Tuesday, July 24, 2012


I have a confession -- there's ONE network television program i do enjoy watching, and that's What Not to Wear.  I see my younger self in some of the "frights" that are featured on the show, and i really rejoice in their ultimate realization of how good they CAN look, when a little insight is able to get them past a few preconceived notions.

Women who are past their "first youth" are frequently poster-children for the whole makeover concept.  Often, those who had their heyday in their school days cling to the look that worked for them back then, and those of us who were (speaking charitably) "cute" strive to find a style that will take us to an improved level, at least.  When we've done our subjective best to look as good as we can, the results can be ... ahem ... not what we intended.  Some are just dated or dowdy, some trampy, and some (who pride themselves on intellect, personality and imagination) go for a quirky look.  In the end, some of these individualists turn up on WNtW.

I believe that it's both a product of society and hard-wired in women to want to look pretty* (and as a corollary, feel loved).  When nature is less than generous, we turn to art to bring it about, but ... doesn't Art go through phases of being less-aesthetically-pleasing from time to time?  (Well, at least i think it does....)  Society then rewards the more attractive and penalizes the less-so, both professionally and in social relationships.  It just reinforces what we suspected all along -- if you're pretty, you win, and if you're not, the universe hates you and you're just SOL.  It's hard not to be sour and negative.

The thing you see, over and over, with these semi-unattractive subjects on WNtW is a persistent, unrelenting negativity.  One "failure" when they try on some item of clothing, and that kind of item CANNOT look good on them.  They see another item of clothing, and it reminds them of something unappealing in their past, and THAT item is tabooed.  Then, one of these items, that fits properly and is chosen mindfully, is tried on and -- miracle of miracles -- is suddenly a success.  Sometimes, a really becoming outfit is brushed aside because the wearer doesn't look the way she wishes she did, in it.  Some of them have a hard time accepting a compliment (and i credit the hosts and aestheticians, that their compliments are believable and not overblown); they've been efficiently brainwashed to not celebrate their best points, only to bemoan their worst ones.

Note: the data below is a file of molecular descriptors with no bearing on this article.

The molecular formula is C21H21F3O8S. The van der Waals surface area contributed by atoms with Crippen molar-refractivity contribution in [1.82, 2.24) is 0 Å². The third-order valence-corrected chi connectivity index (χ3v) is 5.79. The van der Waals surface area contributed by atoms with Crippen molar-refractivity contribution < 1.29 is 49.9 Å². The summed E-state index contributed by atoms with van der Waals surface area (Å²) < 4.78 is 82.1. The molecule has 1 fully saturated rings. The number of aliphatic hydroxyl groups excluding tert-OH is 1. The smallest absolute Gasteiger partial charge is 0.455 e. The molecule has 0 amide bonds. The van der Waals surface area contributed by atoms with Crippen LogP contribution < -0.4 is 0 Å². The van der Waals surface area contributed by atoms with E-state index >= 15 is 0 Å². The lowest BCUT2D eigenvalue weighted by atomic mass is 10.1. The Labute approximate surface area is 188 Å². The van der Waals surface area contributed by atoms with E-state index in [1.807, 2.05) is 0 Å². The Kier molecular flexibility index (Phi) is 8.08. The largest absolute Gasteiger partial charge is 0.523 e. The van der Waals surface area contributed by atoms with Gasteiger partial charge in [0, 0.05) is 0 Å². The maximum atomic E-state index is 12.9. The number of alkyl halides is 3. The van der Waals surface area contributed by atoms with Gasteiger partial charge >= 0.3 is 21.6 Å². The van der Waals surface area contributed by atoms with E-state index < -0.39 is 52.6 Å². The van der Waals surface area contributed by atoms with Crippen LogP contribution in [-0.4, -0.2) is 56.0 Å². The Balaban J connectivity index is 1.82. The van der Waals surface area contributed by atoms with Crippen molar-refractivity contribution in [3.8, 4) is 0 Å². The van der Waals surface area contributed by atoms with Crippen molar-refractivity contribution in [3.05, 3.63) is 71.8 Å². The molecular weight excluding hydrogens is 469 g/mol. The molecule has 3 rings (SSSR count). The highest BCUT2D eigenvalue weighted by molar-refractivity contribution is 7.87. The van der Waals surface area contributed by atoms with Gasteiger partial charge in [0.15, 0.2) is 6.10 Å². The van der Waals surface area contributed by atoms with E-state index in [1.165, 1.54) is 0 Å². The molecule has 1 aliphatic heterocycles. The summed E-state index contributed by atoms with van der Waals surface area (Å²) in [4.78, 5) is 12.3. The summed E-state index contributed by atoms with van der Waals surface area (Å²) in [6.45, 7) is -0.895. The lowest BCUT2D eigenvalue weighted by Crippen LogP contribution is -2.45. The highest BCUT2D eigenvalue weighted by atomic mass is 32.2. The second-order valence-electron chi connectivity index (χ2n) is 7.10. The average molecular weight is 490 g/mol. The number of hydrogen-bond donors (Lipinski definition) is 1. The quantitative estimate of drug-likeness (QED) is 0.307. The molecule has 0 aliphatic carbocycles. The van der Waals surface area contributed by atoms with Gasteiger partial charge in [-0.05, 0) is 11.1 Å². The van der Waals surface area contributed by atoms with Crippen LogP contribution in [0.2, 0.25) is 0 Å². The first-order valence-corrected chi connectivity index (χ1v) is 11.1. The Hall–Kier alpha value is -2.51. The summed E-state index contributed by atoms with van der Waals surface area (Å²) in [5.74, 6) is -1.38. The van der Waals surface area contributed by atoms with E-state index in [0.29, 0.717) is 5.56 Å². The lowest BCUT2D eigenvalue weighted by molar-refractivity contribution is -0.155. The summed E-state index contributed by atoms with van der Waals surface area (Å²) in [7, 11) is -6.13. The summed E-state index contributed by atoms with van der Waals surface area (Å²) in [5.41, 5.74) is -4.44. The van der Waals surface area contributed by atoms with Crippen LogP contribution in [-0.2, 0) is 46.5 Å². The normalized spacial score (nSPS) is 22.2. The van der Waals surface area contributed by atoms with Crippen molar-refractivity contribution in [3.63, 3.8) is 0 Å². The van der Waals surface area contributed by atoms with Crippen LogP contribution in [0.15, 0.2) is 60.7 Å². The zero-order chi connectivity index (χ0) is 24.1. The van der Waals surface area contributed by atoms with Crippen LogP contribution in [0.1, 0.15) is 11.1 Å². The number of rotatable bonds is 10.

The psychological conditioning we all experience growing up, from family and friends and society at large, is often HORRIBLE.  People who SAY they love us, frequently set us up to fail, and it takes some of us an awfully long time to rise above it ... if we ever do.  We need our successes to encourage us to more effort, and we need to view our failures in a realistic light.  None of us, not the most beautiful, is flawless.  NONE of us.  We DESERVE to be able to think well of ourselves for anything positive in our hearts, minds and bodies, even if it's a gift of nature rather than "earned."  The stupid societal proscription of "vanity" as a manipulative tool to keep people from being braggarts constantly overshoots its aim, resulting in self-defeating diffidence and feelings of worthlessness.  That's BAD.  

DAMN repressive monastic asceticism.  It's "medieval" in the worst possible way.  Keeping people in their place -- i.e., not allowing them to shine -- is a hellish practice, and will reap the karmic reward it so flagrantly deserves.

One of my friends from community-theatre days taught me a lesson that i happily practice as often as possible.  If i THINK something nice about a person, even a stranger's beautiful eyes or clothing, i tell them so.  Maybe they need to hear it.
*  it's funny -- "ugly" men can be very attractive.  Doesn't seem to work the same for women.


  1. Best line from my father, a former bull rider and welder, when I turned on WNTW one night:

    "I've already seen this one."

  2. lol! i like versatile people!